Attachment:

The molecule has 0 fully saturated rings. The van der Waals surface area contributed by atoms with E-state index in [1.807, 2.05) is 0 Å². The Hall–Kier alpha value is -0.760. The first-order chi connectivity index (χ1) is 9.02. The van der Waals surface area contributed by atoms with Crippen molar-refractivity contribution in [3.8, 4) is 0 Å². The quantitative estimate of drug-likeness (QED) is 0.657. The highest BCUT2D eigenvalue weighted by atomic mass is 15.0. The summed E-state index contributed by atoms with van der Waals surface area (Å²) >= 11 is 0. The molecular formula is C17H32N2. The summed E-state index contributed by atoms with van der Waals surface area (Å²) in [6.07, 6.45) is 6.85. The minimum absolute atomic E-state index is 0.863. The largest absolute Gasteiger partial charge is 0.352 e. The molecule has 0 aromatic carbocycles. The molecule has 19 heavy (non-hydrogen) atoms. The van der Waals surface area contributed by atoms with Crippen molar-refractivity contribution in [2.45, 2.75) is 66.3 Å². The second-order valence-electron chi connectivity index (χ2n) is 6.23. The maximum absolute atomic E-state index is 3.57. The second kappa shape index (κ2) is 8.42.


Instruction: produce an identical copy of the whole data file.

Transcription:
The molecule has 0 fully saturated rings. The van der Waals surface area contributed by atoms with E-state index in [1.807, 2.05) is 0 Å². The Hall–Kier alpha value is -0.760. The first-order chi connectivity index (χ1) is 9.02. The van der Waals surface area contributed by atoms with Crippen molar-refractivity contribution in [3.8, 4) is 0 Å². The quantitative estimate of drug-likeness (QED) is 0.657. The highest BCUT2D eigenvalue weighted by atomic mass is 15.0. The summed E-state index contributed by atoms with van der Waals surface area (Å²) >= 11 is 0. The molecular formula is C17H32N2. The summed E-state index contributed by atoms with van der Waals surface area (Å²) in [6.07, 6.45) is 6.85. The minimum absolute atomic E-state index is 0.863. The largest absolute Gasteiger partial charge is 0.352 e. The molecule has 0 aromatic carbocycles. The molecule has 19 heavy (non-hydrogen) atoms. The van der Waals surface area contributed by atoms with Crippen molar-refractivity contribution in [2.45, 2.75) is 66.3 Å². The second-order valence-electron chi connectivity index (χ2n) is 6.23. The maximum absolute atomic E-state index is 3.57. The second kappa shape index (κ2) is 8.42.